I’ve searched for this over and over but haven’t found a definite answer to my questions… It would be awesome if the answer(s) could contain links that support their sayings :)

Say you are put to sleep by magic and can’t be woken up by your companions because reasons. You stay asleep for at least 8 hours before waking up and you haven’t been damaged during that time.

My questions are the following :

  • Are you eligible for the long rest benefits?
  • If yes, can you ask for these benefits while you are still sleeping or only once you wake up?
  • (Bonus, I don’t know if this deserves a whole other question) In other words, is magical sleep regenerative enough to make you feel well rested and benefit from a long rest? (Does it make you prone to nightmare, perturbs your mind or whatever so that you don’t actually feel rested)
  • 2
    \$\begingroup\$ Related: What is the difference between "Unconscious" and "Asleep"?, see also the discussion of whether one can take a short rest while unconscious at Can a zero-HP, unconscious and stable character be woken up prematurely? \$\endgroup\$
    – Kirt
    Commented Jul 15, 2023 at 21:33
  • \$\begingroup\$ YeezyFactory: Perhaps it is better to explain the reason why someone cannot be woken up and how that one was put to sleep in the first place. As you can see in the answer from @Nobody-the-Hobgoblin it must be a very special situation you're talking about - I suppose, it's not a level 9 spell situation .... Without knowing more details there won't be more answers, I would think. \$\endgroup\$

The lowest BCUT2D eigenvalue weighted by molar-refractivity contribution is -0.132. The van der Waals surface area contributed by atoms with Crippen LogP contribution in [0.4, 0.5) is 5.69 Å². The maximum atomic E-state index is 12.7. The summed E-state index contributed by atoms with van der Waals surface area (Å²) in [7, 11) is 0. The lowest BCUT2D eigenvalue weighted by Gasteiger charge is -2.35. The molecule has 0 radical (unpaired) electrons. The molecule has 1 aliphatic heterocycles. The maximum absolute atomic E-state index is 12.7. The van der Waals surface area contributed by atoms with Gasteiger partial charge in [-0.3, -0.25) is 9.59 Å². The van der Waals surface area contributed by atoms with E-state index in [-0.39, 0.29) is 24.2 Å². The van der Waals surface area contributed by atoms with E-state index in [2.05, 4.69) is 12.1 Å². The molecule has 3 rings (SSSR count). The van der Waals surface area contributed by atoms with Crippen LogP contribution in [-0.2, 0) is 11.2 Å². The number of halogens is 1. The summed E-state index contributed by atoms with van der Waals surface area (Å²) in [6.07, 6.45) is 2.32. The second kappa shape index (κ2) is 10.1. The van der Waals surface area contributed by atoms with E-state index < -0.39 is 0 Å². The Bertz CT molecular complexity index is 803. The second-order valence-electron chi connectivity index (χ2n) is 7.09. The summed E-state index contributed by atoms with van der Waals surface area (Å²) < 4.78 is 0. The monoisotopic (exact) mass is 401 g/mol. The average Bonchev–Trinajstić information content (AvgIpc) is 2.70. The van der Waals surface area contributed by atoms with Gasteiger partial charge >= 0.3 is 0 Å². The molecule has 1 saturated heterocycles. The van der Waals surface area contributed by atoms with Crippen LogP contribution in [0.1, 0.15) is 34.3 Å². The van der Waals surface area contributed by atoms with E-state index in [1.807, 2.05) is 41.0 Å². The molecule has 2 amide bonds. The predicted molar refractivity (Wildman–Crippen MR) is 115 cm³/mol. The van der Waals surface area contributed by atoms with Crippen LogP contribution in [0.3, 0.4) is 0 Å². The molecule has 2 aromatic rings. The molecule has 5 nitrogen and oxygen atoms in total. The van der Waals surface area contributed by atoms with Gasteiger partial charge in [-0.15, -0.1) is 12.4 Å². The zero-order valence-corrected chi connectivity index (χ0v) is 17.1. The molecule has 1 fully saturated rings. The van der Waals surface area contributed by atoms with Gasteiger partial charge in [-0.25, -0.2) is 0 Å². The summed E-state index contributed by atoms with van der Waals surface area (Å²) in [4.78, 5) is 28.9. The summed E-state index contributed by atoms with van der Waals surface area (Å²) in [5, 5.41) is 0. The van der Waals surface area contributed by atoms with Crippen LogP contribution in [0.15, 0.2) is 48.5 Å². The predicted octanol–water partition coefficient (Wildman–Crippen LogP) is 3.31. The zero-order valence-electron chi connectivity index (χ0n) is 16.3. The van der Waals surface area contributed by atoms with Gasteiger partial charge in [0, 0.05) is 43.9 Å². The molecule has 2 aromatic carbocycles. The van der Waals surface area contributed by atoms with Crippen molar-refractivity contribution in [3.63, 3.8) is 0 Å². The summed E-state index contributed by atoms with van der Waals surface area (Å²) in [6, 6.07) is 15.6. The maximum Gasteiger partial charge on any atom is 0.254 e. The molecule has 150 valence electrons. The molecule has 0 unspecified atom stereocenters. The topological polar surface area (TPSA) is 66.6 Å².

– Flynxer
    Commented Jul 17, 2023 at 8:07
  • \$\begingroup\$ I’d say it’s primarily to satisfy curiosity as "how different is magical sleep from normal sleep". But I guess these kind of situations will never happen in casual dnd as being put to sleep for such an extended period of time (have it be by traps, magical items or places, spells…) is close to homebrew. I personally found disappointing that you can only put others to sleep for such low amounts of time as a minute, so I’d agree that my original question doesn’t have much sense in casual dnd. I hope this explanation helped a bit! \$\endgroup\$ Commented Jul 17, 2023 at 11:30

1 Answer 1


Sleep allows you to rest, the effect of spells depends on the spell

In general, you probably could benefit from a long rest if sleeping for 8 hours, for whatever reason. The definition of a Long Rest (p. 186, PHB) is:

A long rest is a period of extended downtime, at least 8 hours long, during which a character sleeps or performs light activity: reading, talking, eating, or standing watch for no more than 2 hours. (...) A character can’t benefit from more than one long rest in a 24-hour period, and a character must have at least 1 hit point at the start of the rest to gain its benefits.

There is nothing in there that says the sleep must be natural. As long as you have at least 1 hit point, and have not taken a long rest within the last 24 hours, and you sleep you should be able to benefit.

However, there is some explicit rules text supporting a DM who does not want to allow this. The introduction to Resting (p. 186, PHB) says: